When an amendment by Rep. Mike Pence that would de-fund Planned Parenthood made it out of committee on Thursday, congressmen were forced to take a stand on the issue in a roll call vote. And though the amendment was neatly defeated today 247-183, with nine Republicans joining with the Democrats in voting the amendment down, the vote represents two opportunities for pro-life advocates: a chance to put Planned Parenthood's Federal Funding ($350 million, or 34 percent of its total revenue) back on the table for public discussion, and a reminder that public funding of abortions is unpopular with some, and an outrage to others.
Recently, undercover private investigations such as this this have raised questions about widespread illegal "rule-bending" and serious offenses including failure to report statutory rape at Planned Parenthood branches in a number of states. Considering that the organization performs an estimated 25 percent of all abortions, these allegations merit much more serious consideration than they have been given.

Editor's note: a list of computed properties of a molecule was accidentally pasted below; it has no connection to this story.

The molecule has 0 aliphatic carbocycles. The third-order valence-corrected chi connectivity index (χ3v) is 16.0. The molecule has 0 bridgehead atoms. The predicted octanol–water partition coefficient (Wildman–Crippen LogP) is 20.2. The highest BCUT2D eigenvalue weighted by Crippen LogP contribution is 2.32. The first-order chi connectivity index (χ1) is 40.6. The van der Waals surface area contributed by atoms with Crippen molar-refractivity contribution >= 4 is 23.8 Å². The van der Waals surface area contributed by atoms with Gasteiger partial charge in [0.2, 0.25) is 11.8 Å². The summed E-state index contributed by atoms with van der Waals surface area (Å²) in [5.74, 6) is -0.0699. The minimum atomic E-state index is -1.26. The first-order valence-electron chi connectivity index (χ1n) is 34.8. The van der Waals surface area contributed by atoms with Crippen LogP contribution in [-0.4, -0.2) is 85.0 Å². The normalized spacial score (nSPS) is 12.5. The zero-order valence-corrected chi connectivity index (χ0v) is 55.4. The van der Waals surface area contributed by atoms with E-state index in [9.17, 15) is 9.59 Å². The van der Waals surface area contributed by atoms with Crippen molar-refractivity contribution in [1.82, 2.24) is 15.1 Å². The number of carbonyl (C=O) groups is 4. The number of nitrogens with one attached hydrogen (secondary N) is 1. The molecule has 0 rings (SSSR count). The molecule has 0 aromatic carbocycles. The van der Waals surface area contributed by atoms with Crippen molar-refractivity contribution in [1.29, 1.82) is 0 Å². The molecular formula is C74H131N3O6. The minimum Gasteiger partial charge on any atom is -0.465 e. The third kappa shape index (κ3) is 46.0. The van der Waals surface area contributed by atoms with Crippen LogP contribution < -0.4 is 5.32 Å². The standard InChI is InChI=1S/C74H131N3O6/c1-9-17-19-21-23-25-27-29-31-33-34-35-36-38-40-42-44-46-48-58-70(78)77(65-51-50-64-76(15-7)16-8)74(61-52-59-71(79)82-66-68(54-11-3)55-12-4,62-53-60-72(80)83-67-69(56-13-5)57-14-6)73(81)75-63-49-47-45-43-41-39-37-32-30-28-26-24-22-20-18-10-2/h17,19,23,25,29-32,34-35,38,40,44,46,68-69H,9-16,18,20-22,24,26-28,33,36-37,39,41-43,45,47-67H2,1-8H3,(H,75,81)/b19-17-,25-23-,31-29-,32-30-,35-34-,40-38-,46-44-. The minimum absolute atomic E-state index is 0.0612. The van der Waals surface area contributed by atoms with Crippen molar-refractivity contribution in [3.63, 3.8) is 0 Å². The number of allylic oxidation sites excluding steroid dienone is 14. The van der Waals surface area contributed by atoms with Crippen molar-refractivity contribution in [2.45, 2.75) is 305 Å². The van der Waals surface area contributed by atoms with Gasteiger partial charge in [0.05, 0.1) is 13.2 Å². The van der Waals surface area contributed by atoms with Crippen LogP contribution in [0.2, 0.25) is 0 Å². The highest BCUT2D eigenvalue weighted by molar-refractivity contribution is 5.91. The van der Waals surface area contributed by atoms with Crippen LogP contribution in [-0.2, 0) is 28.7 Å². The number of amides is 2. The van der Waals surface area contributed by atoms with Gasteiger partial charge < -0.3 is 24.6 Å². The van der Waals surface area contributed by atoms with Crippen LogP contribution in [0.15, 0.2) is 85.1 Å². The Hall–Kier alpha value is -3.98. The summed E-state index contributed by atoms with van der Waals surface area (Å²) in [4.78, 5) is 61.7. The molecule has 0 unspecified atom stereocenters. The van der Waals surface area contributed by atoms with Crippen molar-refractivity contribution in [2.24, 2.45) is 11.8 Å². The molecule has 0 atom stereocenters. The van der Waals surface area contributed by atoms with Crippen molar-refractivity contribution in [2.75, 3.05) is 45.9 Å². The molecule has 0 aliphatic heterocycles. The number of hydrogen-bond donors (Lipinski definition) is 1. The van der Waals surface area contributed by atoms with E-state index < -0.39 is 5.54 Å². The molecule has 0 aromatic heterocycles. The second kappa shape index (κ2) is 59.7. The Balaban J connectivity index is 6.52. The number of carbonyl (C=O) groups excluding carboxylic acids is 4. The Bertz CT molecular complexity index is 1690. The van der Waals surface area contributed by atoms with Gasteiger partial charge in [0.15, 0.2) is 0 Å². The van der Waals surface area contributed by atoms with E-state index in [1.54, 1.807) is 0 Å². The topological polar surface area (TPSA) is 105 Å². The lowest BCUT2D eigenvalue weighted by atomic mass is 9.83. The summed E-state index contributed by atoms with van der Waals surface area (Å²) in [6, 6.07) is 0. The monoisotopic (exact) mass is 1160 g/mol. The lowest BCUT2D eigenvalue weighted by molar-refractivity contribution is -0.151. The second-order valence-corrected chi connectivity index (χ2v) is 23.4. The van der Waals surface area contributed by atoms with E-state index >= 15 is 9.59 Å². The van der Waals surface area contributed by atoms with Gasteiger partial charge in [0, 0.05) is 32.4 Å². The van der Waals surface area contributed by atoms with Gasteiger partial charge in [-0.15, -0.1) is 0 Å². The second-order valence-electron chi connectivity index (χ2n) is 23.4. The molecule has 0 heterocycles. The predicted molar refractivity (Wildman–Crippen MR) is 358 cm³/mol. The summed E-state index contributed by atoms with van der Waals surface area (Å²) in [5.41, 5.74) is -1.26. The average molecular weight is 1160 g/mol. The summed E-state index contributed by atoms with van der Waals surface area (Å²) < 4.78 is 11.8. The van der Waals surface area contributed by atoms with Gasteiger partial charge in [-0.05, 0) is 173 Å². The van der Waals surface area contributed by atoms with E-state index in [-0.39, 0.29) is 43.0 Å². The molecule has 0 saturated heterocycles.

On a broader level, 51 percent of Americans now identify as pro-life according to a May Gallup Poll, the first time in nearly 15 years that the country has seen a pro-life majority. President Obama's decision to lift a ban on overseas funding of abortions was broadly unpopular, and Blue Dog Democrats in the House last week informed Speaker Pelosi that no healthcare bill including federal funding of abortions would receive their vote.
Research from earlier this week shows that public funding dramatically increased the number of abortions performed. As Rep. Pence wrote eloquently in a Townhall.com editorial yesterday, "Budgets are moral documents. Federal funding should reflect the priorities and the values of the majority of the American people."
And in a time when, according to the president, we have run out of money, de-funding an organization like Planned Parenthood ought to be a no-brainer for legislators.
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